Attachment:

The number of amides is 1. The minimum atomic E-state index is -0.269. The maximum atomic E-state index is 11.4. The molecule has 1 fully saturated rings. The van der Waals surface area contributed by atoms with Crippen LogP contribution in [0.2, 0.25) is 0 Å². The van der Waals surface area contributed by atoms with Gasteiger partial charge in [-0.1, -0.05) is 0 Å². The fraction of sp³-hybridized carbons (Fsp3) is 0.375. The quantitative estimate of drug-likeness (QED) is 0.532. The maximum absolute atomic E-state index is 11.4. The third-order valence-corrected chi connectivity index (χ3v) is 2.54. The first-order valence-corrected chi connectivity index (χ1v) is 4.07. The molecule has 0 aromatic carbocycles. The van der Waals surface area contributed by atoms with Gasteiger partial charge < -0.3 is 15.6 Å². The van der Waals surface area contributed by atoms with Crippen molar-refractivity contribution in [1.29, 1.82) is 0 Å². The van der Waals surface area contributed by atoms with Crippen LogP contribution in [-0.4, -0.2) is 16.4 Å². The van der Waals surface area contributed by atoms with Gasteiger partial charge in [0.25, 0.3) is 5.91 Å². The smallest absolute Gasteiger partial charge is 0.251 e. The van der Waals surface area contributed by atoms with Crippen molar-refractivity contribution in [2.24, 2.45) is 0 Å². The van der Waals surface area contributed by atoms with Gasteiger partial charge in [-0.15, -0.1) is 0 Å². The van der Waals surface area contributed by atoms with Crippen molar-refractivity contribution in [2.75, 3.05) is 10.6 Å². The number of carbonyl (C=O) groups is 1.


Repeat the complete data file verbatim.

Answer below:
The number of amides is 1. The minimum atomic E-state index is -0.269. The maximum atomic E-state index is 11.4. The molecule has 1 fully saturated rings. The van der Waals surface area contributed by atoms with Crippen LogP contribution in [0.2, 0.25) is 0 Å². The van der Waals surface area contributed by atoms with Gasteiger partial charge in [-0.1, -0.05) is 0 Å². The fraction of sp³-hybridized carbons (Fsp3) is 0.375. The quantitative estimate of drug-likeness (QED) is 0.532. The maximum absolute atomic E-state index is 11.4. The third-order valence-corrected chi connectivity index (χ3v) is 2.54. The first-order valence-corrected chi connectivity index (χ1v) is 4.07. The molecule has 0 aromatic carbocycles. The van der Waals surface area contributed by atoms with Gasteiger partial charge < -0.3 is 15.6 Å². The van der Waals surface area contributed by atoms with Crippen molar-refractivity contribution in [1.29, 1.82) is 0 Å². The van der Waals surface area contributed by atoms with Crippen LogP contribution in [-0.4, -0.2) is 16.4 Å². The van der Waals surface area contributed by atoms with Gasteiger partial charge in [0.25, 0.3) is 5.91 Å². The smallest absolute Gasteiger partial charge is 0.251 e. The van der Waals surface area contributed by atoms with Crippen molar-refractivity contribution in [2.24, 2.45) is 0 Å². The van der Waals surface area contributed by atoms with Gasteiger partial charge in [-0.15, -0.1) is 0 Å². The van der Waals surface area contributed by atoms with Crippen molar-refractivity contribution in [2.75, 3.05) is 10.6 Å². The number of carbonyl (C=O) groups is 1.